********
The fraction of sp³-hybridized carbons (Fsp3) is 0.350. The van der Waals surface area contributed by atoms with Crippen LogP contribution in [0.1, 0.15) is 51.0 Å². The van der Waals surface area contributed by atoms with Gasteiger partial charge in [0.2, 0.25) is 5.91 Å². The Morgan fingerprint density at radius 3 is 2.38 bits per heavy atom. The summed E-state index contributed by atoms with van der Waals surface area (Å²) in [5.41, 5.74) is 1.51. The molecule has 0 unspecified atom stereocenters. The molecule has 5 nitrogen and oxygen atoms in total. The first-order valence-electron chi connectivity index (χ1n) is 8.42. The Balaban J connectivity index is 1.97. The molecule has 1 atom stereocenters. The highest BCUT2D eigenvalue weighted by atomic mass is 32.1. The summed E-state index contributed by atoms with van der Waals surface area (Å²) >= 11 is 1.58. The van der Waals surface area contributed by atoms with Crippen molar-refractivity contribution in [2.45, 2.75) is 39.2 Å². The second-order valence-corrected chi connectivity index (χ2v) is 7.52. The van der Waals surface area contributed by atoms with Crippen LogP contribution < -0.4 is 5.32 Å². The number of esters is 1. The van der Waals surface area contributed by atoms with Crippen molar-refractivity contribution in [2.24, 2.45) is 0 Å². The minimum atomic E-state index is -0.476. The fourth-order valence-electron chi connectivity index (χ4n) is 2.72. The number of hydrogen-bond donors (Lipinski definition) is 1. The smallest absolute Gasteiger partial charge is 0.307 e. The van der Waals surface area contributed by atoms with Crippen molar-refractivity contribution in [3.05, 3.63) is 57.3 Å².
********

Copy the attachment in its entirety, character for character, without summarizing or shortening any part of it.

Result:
The fraction of sp³-hybridized carbons (Fsp3) is 0.350. The van der Waals surface area contributed by atoms with Crippen LogP contribution in [0.1, 0.15) is 51.0 Å². The van der Waals surface area contributed by atoms with Gasteiger partial charge in [0.2, 0.25) is 5.91 Å². The Morgan fingerprint density at radius 3 is 2.38 bits per heavy atom. The summed E-state index contributed by atoms with van der Waals surface area (Å²) in [5.41, 5.74) is 1.51. The molecule has 0 unspecified atom stereocenters. The molecule has 5 nitrogen and oxygen atoms in total. The first-order valence-electron chi connectivity index (χ1n) is 8.42. The Balaban J connectivity index is 1.97. The molecule has 1 atom stereocenters. The highest BCUT2D eigenvalue weighted by atomic mass is 32.1. The summed E-state index contributed by atoms with van der Waals surface area (Å²) >= 11 is 1.58. The van der Waals surface area contributed by atoms with Crippen molar-refractivity contribution in [2.45, 2.75) is 39.2 Å². The second-order valence-corrected chi connectivity index (χ2v) is 7.52. The van der Waals surface area contributed by atoms with Crippen LogP contribution < -0.4 is 5.32 Å². The number of esters is 1. The van der Waals surface area contributed by atoms with Crippen molar-refractivity contribution in [2.24, 2.45) is 0 Å². The minimum atomic E-state index is -0.476. The fourth-order valence-electron chi connectivity index (χ4n) is 2.72. The number of hydrogen-bond donors (Lipinski definition) is 1. The smallest absolute Gasteiger partial charge is 0.307 e. The van der Waals surface area contributed by atoms with Crippen molar-refractivity contribution in [3.05, 3.63) is 57.3 Å².